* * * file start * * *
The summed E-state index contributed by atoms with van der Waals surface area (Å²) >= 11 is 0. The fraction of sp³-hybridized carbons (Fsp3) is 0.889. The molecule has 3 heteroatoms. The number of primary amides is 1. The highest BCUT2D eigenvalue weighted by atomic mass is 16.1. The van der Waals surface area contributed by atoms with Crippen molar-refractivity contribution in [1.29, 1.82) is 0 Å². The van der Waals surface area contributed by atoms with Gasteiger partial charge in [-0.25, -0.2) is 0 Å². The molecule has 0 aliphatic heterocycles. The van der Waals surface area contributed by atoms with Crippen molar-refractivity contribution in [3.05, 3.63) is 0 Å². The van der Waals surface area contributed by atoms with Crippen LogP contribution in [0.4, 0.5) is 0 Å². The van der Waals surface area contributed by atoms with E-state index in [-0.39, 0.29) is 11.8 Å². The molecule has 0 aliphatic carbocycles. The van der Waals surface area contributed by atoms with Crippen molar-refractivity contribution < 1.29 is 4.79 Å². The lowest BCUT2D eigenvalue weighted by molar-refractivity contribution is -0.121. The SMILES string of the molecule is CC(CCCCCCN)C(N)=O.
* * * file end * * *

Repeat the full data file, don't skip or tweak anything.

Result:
The summed E-state index contributed by atoms with van der Waals surface area (Å²) >= 11 is 0. The fraction of sp³-hybridized carbons (Fsp3) is 0.889. The molecule has 3 heteroatoms. The number of primary amides is 1. The highest BCUT2D eigenvalue weighted by atomic mass is 16.1. The van der Waals surface area contributed by atoms with Crippen molar-refractivity contribution in [1.29, 1.82) is 0 Å². The van der Waals surface area contributed by atoms with Gasteiger partial charge in [-0.25, -0.2) is 0 Å². The molecule has 0 aliphatic heterocycles. The van der Waals surface area contributed by atoms with Crippen molar-refractivity contribution in [3.05, 3.63) is 0 Å². The van der Waals surface area contributed by atoms with Crippen LogP contribution in [0.4, 0.5) is 0 Å². The van der Waals surface area contributed by atoms with E-state index in [-0.39, 0.29) is 11.8 Å². The molecule has 0 aliphatic carbocycles. The van der Waals surface area contributed by atoms with Crippen molar-refractivity contribution < 1.29 is 4.79 Å². The lowest BCUT2D eigenvalue weighted by molar-refractivity contribution is -0.121. The SMILES string of the molecule is CC(CCCCCCN)C(N)=O.